Seniors struggle to balance APs and college applications

Sophia Yodice

More stories from Sophia Yodice

AP courses cause an imbalance when paired with college applications. As a result, seniors struggle to carry the weight.

Illustration by Ishann Romala

AP courses cause an imbalance when paired with college applications. As a result, seniors struggle to carry the weight.

As seniors crawl their way into their last year of high school, the light at the end of the tunnel is barely visible as college applications and AP classes block their view. This balancing act has created a mountain of stress for students as they try to avoid cracking under the pressure.

The school year has only just begun, but seniors have already found themselves sacrificing their social life and self care for advanced courses, college essays and extracurriculars. In their fourth year of highschool, seniors focus most of their energy on the college application process, even unrelated school courses like APs are taken for college credit. As a result, many feel that the workload of an AP adds to their stress but isn’t the main component as college work takes that trophy.

“You need that workload to be able to be prepared in class and be able to learn the material, and I find the AP process really rewarding, especially if it’s difficult and you feel like you’re really making progress,” senior Megan Walker said.

Despite the AP difficulty, the rigor of the course prepares students for college and gives them access to college credit that they can utilize going forward. This leads students to credit most of their stress towards the complexity of college applications and everything that goes into completing them.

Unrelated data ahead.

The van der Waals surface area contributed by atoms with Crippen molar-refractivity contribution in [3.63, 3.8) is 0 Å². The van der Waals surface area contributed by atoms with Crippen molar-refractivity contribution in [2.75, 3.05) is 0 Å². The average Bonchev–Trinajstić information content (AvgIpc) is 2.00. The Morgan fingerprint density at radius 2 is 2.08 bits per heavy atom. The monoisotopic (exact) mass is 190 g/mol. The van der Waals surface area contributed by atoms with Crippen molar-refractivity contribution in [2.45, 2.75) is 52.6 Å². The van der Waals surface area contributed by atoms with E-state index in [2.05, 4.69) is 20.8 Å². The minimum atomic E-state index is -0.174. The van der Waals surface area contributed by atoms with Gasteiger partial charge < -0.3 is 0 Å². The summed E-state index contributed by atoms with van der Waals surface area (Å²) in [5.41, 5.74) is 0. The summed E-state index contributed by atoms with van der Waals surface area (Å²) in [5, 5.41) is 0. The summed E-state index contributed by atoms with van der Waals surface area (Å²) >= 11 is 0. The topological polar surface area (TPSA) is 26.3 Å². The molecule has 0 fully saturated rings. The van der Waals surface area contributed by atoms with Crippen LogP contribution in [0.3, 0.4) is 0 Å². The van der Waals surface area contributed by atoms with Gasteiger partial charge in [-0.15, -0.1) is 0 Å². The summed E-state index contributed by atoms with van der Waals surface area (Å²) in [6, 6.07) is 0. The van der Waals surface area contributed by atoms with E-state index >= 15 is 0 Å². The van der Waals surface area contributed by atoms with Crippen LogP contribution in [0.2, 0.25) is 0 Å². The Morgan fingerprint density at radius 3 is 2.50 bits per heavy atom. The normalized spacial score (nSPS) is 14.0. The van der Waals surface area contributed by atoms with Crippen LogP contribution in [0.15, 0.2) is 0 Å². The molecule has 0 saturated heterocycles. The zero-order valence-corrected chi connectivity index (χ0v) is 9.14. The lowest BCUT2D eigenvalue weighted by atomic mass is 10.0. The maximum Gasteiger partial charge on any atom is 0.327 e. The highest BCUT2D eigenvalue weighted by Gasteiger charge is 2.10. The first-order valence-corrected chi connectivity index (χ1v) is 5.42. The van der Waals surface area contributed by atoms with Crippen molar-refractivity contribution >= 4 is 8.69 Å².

It requires me to get into the school both academically and artistically, so while I have to fill out the common app, I also have to record videos of me singing, dancing, and acting with specific requirements.

— senior Ava Benson

Seniors also express the unfairness present in applications with the immense amount of money that goes into them.

“I do think it’s unfair because it’s not just merit that goes into determining where you go…there’s always other things that come into consideration like money, it’s a lot easier to get into a school when you pay full price,” Walker said.

On top of college expenses, AP courses are also not cheap to take, they require a lot of separate time, money, and energy.

“I think it’s unfair because some people aren’t able to afford to take AP classes so it turns them away from taking the classes, and it’s the same with college applications,” Benson said.

Time management is a valuable source of strength throughout this procedure, but some lack such a skill which causes them to fall even more behind. While some students hate the process, others enjoy it as they develop time management skills and hone their abilities approaching college. But even with said skill, students are forced to sacrifice their social life for their education.

“It’s hard to keep up with friends and hangout with them outside of school especially when I’m working all the time, but while I wish I had more time to spend with people, I’m not too upset because I think it’ll pay off,” Walker said.

In terms of developing better time management skills, seniors provide their advice on how to juggle work throughout the week.

“Set aside days of the week when you want to complete work, if you have homework on the weekend, finish it Friday night so the weekends can be strictly for other stuff,” senior Riya Pradhan said.

At the end of the day, virtually every senior is struggling to carry the same weight, whether one side of the scale tips more than the other, both areas are extremely complicated and anxiety filled.

“Only stress about the things you have control over,” Benson said.